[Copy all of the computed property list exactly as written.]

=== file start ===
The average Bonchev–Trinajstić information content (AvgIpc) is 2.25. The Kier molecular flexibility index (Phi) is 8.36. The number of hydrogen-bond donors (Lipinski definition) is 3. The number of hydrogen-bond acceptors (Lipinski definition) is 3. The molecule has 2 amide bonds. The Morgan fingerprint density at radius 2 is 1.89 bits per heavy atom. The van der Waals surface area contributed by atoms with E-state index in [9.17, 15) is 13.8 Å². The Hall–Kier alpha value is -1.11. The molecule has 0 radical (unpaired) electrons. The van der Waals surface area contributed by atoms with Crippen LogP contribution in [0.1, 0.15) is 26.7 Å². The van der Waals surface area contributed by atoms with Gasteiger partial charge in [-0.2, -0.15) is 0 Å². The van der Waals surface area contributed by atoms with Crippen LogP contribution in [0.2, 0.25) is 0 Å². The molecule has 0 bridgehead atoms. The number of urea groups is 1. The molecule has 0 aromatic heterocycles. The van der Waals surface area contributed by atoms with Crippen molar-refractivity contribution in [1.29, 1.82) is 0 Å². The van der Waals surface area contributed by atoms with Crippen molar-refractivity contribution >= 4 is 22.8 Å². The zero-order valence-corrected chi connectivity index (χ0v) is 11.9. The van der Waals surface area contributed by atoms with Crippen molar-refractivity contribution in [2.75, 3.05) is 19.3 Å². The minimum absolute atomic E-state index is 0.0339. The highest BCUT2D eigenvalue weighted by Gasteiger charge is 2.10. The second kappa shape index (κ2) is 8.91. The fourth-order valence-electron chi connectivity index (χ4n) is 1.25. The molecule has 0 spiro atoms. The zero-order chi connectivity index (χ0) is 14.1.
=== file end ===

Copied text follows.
The average Bonchev–Trinajstić information content (AvgIpc) is 2.25. The Kier molecular flexibility index (Phi) is 8.36. The number of hydrogen-bond donors (Lipinski definition) is 3. The number of hydrogen-bond acceptors (Lipinski definition) is 3. The molecule has 2 amide bonds. The Morgan fingerprint density at radius 2 is 1.89 bits per heavy atom. The van der Waals surface area contributed by atoms with E-state index in [9.17, 15) is 13.8 Å². The Hall–Kier alpha value is -1.11. The molecule has 0 radical (unpaired) electrons. The van der Waals surface area contributed by atoms with Crippen LogP contribution in [0.1, 0.15) is 26.7 Å². The van der Waals surface area contributed by atoms with Gasteiger partial charge in [-0.2, -0.15) is 0 Å². The van der Waals surface area contributed by atoms with Crippen LogP contribution in [0.2, 0.25) is 0 Å². The molecule has 0 bridgehead atoms. The number of urea groups is 1. The molecule has 0 aromatic heterocycles. The van der Waals surface area contributed by atoms with Crippen molar-refractivity contribution in [1.29, 1.82) is 0 Å². The van der Waals surface area contributed by atoms with Crippen molar-refractivity contribution >= 4 is 22.8 Å². The zero-order valence-corrected chi connectivity index (χ0v) is 11.9. The van der Waals surface area contributed by atoms with Crippen molar-refractivity contribution in [2.75, 3.05) is 19.3 Å². The minimum absolute atomic E-state index is 0.0339. The highest BCUT2D eigenvalue weighted by Gasteiger charge is 2.10. The second kappa shape index (κ2) is 8.91. The fourth-order valence-electron chi connectivity index (χ4n) is 1.25. The molecule has 0 spiro atoms. The zero-order chi connectivity index (χ0) is 14.1.